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the Roman Empire in the Weft, did not leave a memorable era in the hiftory of mankind."Such was indeed the cafe, for thus the beaft was wounded,-be that letteth was taken out of the way; and few obftacles remained to retard the full developement of the Man of Sin. Theodoric, the fucceffor of Augustulus, by removing the feat of Empire to Ravenna, took from Rome all its dignity-her senate and confuls were abolished, and he was reduced to the level of the other cities of Italy.

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During a period of 200 years, Italy was unequally divided between the kingdom of the Lombards and the exarchate of Ravenna. The offices and profeffions, which the jealoufy of Conftantine had feparated, were united by the indulgence of Juftinian; and eighteen fucceffive Exarchs were invefted, in the decline of the Empire, with the full remains of civil, of military, and even of ecclesiastical power. Their immediate jurifdiction, which was afterwards confecrated as the patrimony of St. Peter, extended over the modern Romagna, the marfhes or valleys of terrara and Commachio, five maritime cities, from Rimini to Ancona; and a fecond, inland Pentapolis, between the Adriatic coaft and the hills of the Apennine. Three fubordinate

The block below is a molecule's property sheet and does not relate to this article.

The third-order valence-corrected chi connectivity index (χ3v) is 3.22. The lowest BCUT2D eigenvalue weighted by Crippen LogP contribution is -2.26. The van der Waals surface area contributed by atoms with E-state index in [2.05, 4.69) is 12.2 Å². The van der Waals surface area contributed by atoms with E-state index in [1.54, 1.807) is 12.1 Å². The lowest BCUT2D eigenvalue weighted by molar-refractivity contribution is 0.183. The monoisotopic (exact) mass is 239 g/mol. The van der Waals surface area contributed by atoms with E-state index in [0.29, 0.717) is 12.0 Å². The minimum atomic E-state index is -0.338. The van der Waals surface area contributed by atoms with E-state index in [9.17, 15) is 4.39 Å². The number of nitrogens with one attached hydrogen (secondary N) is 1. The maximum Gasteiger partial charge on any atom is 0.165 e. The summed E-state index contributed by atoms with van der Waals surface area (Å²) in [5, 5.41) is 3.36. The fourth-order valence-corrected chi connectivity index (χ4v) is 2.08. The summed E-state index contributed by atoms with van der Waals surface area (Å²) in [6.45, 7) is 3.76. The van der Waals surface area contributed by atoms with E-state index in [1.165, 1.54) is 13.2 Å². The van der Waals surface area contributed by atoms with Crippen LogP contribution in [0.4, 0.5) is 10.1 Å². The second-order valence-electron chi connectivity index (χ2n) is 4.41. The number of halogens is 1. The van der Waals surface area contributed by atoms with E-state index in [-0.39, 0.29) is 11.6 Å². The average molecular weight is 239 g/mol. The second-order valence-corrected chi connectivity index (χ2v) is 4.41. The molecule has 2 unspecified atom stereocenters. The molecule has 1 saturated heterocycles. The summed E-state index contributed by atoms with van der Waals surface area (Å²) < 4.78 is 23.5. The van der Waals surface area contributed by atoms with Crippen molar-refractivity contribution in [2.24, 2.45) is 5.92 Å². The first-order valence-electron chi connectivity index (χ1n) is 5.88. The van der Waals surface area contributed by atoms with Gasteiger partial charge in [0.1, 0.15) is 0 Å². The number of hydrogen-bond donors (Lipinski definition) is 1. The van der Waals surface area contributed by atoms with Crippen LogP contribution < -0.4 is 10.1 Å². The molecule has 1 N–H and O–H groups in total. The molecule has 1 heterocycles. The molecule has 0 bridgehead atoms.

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provinces of Rome, of Venice, and of Naples, which were divided by hoftile lands from the palace of Ravenna, acknowledged, both in peace and war, the fupremacy of the Exarch. The dutchy of Rome appears to have included the Tufcan, Sabine, and Latian conquefts, of the first 400 years of the city; and the limits may be distinctly traced along the coaft, from Civita Vecchia, to Terracina, and with the course of the Tyber from Ameria and Narni to the port of Oftia " *.

"Rome was oppreffed by the iron fceptre of the Exarchs; and a Greek, perhaps an enuch, infulted with impunity the ruins of the Capitol."" On the map of Italy, the measure of the exarchate occupies a very inadequate space; but it included an ample proportion of wealth, industry and population, The most faithful and valuable fubjects efcaped from the Barbarian yoke; and the banners of Pavia and Verona, of Milan and Padua, were displayed in their respective quarters, by the new inhabitants of Ravenna. The remainder of Italy was poffeffed by the Lombards"

* Gibbon, vol. iv. p. 443.

! Gibbon, vol. iv. p. 444, 445.

"The

"The Bishops of Italy and the adjacent islands acknowledged the Roman pontiff (Gregory the Great) as their special metropolitan. Even the existence, the union, or the tranflation of episcopal seats, was decided by his abfolute difcretion; and his successful inroads into the provinces of Greece, of Spain, and of Gaul, might countenance the more lofty pretenfions of fucceeding Popes "."